I ordered a set of symbol cards and started experimenting with them for myself. Then I integrated the work with the symbol cards into my energetic work with my clients and their animals. The horse was so enthusiastic that it even asked for the cards at every appointment. It was fascinating to see the accuracy with which the symbol cards reflected the challenges we were working on.
So, I spontaneously started working with a card every morning after Flix’s death. The theme of the card then accompanied me through the day. Very helpful. Again and again, I reflected on the topic through the lens of the card. For example, the card said “lightness” or “gratitude” or “trust.” Amazing how valuable it is to reflect your grief through the lens of your daily theme. And I should reflect. That’s what Flix told me to do!
In the first few weeks, the cards said: “heart-to-heart connection,” “angels of light,” “healing on all levels” came up again and again. Then, things changed. Cards with the themes of “lightness,” “joy,” “abundance,” “manifestation,” and so on came much more often now.
After a month of intensive work, I changed the flow a bit. I continued to work with a card every day. But whether I will write directly about it every day, I will keep that open. Yes, that’s exactly how it feels. In any case, this work was an excellent barometer of my energy, which is now clearly increasing in frequency towards lightness.
My beloved Flix. Soul cat. Teacher. Pure love. Pure wisdom. Pure trust.
Our love extends far beyond this life. Our love existed before we met here. And we’ll meet again.
© Tamara Schenk | Soul Cats | https://soul-cats.com/
Image Source: Tamara Schenk
Trauma is a term we often use–especially when it comes to human trauma. However, the word “trauma” is rarely discussed when we face challenges with our cats and within our human/animal relationships.
When cats show undesired behaviors, their human guardians–we all know that we don’t “own” a cat–are usually looking for ways to treat the symptoms to change the undesired behavior into a desired one. For instance, nobody wants their cat to show aggression towards other cats, dogs, or kids in the family, stay in hiding places all the time, or not use the litter box, and the list goes on.
Plenty of behavioral specialists, cat gurus, and integration specialists are out there to help with various approaches, such as, for instance, clicker training, specific behavioral advice to make the symptom go away. Also, mechanical tools are often used, such as sprays based on specific pheromones to influence cat behavior. All these options have their place, no doubt.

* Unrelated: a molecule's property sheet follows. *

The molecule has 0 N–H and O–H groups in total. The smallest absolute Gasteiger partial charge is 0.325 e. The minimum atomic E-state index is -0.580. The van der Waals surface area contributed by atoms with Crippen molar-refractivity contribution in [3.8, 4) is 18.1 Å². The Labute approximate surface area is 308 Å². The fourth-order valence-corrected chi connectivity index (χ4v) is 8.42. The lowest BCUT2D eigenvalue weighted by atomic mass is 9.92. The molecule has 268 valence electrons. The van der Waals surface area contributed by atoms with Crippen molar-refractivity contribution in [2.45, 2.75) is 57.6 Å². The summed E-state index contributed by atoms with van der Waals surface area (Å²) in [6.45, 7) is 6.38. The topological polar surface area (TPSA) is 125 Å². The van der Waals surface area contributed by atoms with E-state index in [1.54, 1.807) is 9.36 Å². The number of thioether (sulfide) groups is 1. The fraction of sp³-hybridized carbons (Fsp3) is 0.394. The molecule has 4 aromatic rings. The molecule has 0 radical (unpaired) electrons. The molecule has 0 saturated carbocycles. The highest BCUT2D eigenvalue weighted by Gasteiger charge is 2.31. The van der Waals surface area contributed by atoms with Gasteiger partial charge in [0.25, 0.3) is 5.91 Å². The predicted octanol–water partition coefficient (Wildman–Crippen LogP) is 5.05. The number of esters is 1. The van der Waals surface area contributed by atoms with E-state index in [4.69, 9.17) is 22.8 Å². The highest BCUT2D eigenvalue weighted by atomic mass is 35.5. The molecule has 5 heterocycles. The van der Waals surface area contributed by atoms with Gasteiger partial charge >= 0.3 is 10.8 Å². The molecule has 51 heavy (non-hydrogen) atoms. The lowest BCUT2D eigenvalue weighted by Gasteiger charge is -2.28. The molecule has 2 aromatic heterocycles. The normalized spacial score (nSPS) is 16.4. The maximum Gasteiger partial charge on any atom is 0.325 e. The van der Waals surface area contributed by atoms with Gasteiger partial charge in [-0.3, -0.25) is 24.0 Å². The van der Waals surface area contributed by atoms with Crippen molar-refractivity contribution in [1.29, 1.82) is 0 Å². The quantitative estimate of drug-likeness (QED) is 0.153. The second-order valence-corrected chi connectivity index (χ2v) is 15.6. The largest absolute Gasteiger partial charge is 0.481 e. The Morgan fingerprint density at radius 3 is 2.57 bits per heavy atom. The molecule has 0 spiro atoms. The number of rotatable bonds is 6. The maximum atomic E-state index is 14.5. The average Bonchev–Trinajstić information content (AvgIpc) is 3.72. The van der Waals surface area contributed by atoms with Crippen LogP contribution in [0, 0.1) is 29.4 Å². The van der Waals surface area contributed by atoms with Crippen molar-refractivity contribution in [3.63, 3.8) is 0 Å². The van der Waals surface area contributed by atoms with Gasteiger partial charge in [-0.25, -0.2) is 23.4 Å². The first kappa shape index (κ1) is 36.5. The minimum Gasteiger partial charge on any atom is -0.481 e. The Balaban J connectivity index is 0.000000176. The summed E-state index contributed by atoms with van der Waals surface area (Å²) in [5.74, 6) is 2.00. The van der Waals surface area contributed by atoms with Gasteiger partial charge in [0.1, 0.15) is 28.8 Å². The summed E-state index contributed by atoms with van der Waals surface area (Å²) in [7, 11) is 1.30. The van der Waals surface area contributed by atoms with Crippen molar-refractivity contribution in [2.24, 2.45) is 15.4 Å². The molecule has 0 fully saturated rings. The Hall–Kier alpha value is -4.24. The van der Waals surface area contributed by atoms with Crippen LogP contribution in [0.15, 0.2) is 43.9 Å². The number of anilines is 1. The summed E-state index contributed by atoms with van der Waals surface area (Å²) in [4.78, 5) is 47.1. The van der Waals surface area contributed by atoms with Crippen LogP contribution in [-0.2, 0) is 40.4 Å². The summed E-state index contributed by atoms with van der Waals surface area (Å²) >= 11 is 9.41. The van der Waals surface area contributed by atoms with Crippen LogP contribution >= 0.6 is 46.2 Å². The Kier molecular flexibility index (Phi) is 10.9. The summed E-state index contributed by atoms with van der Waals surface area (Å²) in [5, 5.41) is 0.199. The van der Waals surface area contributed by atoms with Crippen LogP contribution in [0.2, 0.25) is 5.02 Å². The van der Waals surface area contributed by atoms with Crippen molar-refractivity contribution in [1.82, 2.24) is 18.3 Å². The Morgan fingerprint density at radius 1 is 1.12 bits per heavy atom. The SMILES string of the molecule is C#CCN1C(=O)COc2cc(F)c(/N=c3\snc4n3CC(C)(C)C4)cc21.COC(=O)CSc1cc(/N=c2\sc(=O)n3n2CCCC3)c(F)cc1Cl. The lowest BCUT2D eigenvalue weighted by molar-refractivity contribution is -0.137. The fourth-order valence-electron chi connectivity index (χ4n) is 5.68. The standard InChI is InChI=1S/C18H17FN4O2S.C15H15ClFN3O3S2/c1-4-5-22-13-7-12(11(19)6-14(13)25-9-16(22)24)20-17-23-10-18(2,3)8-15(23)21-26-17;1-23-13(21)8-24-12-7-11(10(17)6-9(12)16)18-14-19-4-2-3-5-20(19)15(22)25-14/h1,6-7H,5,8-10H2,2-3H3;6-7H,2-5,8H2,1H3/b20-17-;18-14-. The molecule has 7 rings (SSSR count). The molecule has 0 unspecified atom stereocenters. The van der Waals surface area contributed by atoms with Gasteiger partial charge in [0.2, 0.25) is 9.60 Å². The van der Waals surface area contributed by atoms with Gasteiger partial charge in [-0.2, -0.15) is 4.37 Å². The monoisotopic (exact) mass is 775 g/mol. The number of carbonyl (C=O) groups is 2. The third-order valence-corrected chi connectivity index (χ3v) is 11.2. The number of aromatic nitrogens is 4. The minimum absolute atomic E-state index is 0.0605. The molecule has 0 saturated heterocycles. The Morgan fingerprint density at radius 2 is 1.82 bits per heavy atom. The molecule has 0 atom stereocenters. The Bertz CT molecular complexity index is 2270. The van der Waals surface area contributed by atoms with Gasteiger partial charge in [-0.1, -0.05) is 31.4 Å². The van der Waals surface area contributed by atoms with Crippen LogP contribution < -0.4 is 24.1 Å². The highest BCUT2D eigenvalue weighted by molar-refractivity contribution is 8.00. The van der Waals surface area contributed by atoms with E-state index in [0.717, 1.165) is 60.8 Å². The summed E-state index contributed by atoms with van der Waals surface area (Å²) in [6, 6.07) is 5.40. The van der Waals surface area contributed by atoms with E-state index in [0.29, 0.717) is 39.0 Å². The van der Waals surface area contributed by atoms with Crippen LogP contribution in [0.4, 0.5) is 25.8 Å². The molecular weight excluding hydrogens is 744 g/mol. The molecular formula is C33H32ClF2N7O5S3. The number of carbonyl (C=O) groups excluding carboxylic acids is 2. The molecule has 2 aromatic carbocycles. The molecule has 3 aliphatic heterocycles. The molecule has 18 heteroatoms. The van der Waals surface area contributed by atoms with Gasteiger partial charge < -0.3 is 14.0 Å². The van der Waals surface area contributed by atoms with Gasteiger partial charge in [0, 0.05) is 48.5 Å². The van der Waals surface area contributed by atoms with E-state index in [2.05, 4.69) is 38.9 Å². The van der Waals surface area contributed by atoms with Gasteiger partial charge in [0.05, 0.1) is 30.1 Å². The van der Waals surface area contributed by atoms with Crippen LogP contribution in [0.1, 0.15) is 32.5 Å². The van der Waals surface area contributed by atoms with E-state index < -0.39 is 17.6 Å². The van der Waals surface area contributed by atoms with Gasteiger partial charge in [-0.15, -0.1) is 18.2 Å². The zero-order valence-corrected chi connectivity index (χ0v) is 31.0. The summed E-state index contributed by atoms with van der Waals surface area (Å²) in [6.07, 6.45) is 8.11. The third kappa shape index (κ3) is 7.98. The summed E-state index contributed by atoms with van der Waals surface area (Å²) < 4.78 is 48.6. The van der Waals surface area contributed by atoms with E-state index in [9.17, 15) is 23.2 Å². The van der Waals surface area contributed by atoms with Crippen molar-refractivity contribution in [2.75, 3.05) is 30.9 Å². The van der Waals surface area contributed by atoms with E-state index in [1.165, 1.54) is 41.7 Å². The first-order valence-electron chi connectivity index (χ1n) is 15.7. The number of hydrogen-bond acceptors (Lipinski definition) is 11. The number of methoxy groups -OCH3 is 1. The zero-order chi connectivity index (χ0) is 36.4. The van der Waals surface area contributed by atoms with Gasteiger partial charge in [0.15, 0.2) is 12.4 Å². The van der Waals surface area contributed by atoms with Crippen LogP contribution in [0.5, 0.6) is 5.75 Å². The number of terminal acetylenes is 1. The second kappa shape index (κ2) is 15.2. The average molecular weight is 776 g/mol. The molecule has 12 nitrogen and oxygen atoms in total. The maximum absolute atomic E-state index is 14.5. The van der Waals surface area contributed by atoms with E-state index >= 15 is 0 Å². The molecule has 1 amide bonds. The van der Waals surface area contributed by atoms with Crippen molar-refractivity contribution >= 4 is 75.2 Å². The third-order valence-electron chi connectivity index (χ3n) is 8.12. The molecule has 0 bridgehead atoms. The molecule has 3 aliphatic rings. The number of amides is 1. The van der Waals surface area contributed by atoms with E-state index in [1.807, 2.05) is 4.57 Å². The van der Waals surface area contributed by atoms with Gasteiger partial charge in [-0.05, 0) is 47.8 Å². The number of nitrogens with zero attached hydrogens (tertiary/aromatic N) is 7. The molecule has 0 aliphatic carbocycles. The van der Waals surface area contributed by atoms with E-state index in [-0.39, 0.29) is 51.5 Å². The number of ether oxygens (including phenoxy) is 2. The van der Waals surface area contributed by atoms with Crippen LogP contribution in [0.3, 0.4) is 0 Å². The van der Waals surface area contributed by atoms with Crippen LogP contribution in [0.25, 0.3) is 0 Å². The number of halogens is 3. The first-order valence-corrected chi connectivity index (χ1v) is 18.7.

However, they don’t solve the root cause of the issues.
The root cause of any undesired behavior of your cats is usually trauma.
And by treating the symptoms, the trauma remains unaddressed. And every time the trauma trigger gets pushed, things get worse, not better.
Trauma, what is it really?
Let’s unpack this and look at human trauma and then map it to animals, especially cats.
Examples of traumas are, for instance, accidents, shocks, sexual abuse, mobbing, birth trauma, an extreme betrayal, bankruptcy, the loss of a loved one, a difficult break-up.
At the moment when the trauma happens, your mind goes analogical. At that moment, the time seems to stop for you.
I am sure you were already nodding your head because you have already experienced a couple of these traumatic experiences in your life.
Trauma for cats is technically defined the same way; just the examples are slightly different. As cats live in a human-led world, other traumas occur. In addition to the same prenatal and birth traumas, the traumas often continue in the first few days and weeks of their lives.
When kittens are taken away from their mother too early, it creates trauma as it would for human children. Then, they might be sold as a single kitten in a human-only household. Even if humans have good intentions, it’s traumatic for the kitten. They might end up with humans that mistreat them or abuse them physically, mentally, or emotionally. Outdoor cats can experience accidents, can be stolen, lose their homes as owners pass away. Or they are abandoned for whatever reason and end up in a shelter. The list, unfortunately, goes on.
In these situations, your cats (and every other animal) also experience trauma; and the time seems to stop for them.